The prime advantage of the option schemes is the vision of receiving a capital return if the company is listed or sold. In the majority of cases, options cannot be exercised until it is either sold or listed. This structure allows the employees to participate in a listing or sale as effectively as a shareholder.
In case the company is classified as a start-up for tax purposes, the participants would be eligible for CGT (capital gains tax) concessions on the capital gains made on the ESS interests.
Employee Share Scheme Start-up Concessions
For the employee share scheme tax rules, a company will be considered and treated as a start-up if it:
- is an Australian company
- has been incorporated for less than a decade (10 years)
- isn’t listed on a stock exchange
- has an aggregated turnover of not exceeding $50 million
For the companies that are a part of corporate groups, the ATO applies the turnover and incorporation period rules at the group level instead of at the individual company level.
Using options rather than shares
If a company intend to issue options (not shares) under this scheme, it has to fulfil the following eligibility requirements to qualify for the start-up concessions:
- The options have to be options to acquire ordinary shares (which would give the participants voting rights for the time when the options are exercised),
- Right after the grant of the option, the associated employee mustn’t hold a beneficiary interest in more than 10% of the shares of the company (every option held by that employee will be included in this calculation),
- The exercise price of the options needs to be either equal to or greater than the market value of the ordinary share at the time it is granted.
- The options, or any shares acquired on the exercise of those options, shouldn’t have the capability of being sold within three years of being issued.
A couple more conditions will also have to be satisfied to make sure that the start-up concessions are available.
What makes start-up tax concessions so beneficial is when the relevant ESOP (employee stock ownership plan) interests are sold, the participant might be entitled to substantial discounts or the Capital Gains Tax that the ATO would have applied.
Tax Deferred Schemes
Here is another kind of employee share scheme. In a tax-deferred scheme, the liability of an employee to pay tax on the received discount at the time of acquiring their options or shares is ‘deferred’ until a later period.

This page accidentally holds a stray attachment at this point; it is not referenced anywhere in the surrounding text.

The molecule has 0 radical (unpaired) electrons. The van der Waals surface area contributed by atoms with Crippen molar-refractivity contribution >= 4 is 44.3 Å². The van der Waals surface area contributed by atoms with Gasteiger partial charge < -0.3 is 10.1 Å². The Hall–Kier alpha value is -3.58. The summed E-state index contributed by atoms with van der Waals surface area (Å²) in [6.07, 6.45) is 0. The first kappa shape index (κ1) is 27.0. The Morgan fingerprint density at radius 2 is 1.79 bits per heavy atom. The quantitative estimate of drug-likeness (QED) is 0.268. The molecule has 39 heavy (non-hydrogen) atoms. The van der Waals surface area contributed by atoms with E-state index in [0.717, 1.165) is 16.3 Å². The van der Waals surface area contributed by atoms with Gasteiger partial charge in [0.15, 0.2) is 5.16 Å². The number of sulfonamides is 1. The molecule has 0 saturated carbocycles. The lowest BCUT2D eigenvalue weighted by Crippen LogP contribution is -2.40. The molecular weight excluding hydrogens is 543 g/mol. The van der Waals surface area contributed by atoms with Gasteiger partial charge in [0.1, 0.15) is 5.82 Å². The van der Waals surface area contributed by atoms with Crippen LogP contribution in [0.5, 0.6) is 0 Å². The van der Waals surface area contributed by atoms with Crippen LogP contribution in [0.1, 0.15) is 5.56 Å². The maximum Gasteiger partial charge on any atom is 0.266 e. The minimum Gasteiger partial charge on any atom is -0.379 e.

In the case when options are issued (but not shares), the employee can only defer paying tax on the discount on their options if:
- Every interest available for acquisition under this scheme relates to ordinary shares,
- After receiving the interest or interests, the employee will not be holding a beneficial interest in more than 10% of the total shares of the company (All the options held by that employee are considered to calculate this),
- The options are subject to either restricts preventing their immediate disposal or a real risk of forfeiture, and
- The scheme’s rules clearly state that it’s a tax-deferred scheme.
The tax is deferred until:
- There’s no real risk of forfeiting the options,
- The scheme no longer restricts the disposal of options,
- When the option is exercised by the employee, there is no real risk of forfeiting the underlying share, and also the scheme does not restrict the resulting share’s disposal, and
- 15 years after the acquisition of the option by the employee.
Advantages and Disadvantages
Tax-deferred schemes provide their participants with an upfront cashflow benefit by deferring the time at which the tax on the discount is to be paid.
However, in this case, the participants will not be able to access a more favourable CGT (Capital Gains Tax) regime until after the options or shares are assessed for tax.
Another downfall is that when a participant disposes of the interests acquired under the scheme, they may need to pay a lot more tax than they would have paid on the discount upfront.
Forfeiture or loss of ESS interests
If there’s a real risk of the benefits of the employee share schemes interests never being realised because they may be forfeited, there’s a provision that the tax will be deferred until a deferred taxing point.
Disclaimer: The information on this website is for general purposes only and should not be relied upon for making legal or other decisions. The advice provided in this article is general in nature and is not subject to the personal financial situation and needs of any individual. Clear Tax tries to keep the information accurate and up-to-date; however, you should bear in mind with changing circumstances, the accuracy and reliability of the information will not necessarily remain the same. The information is by no means a substitute for financial advice.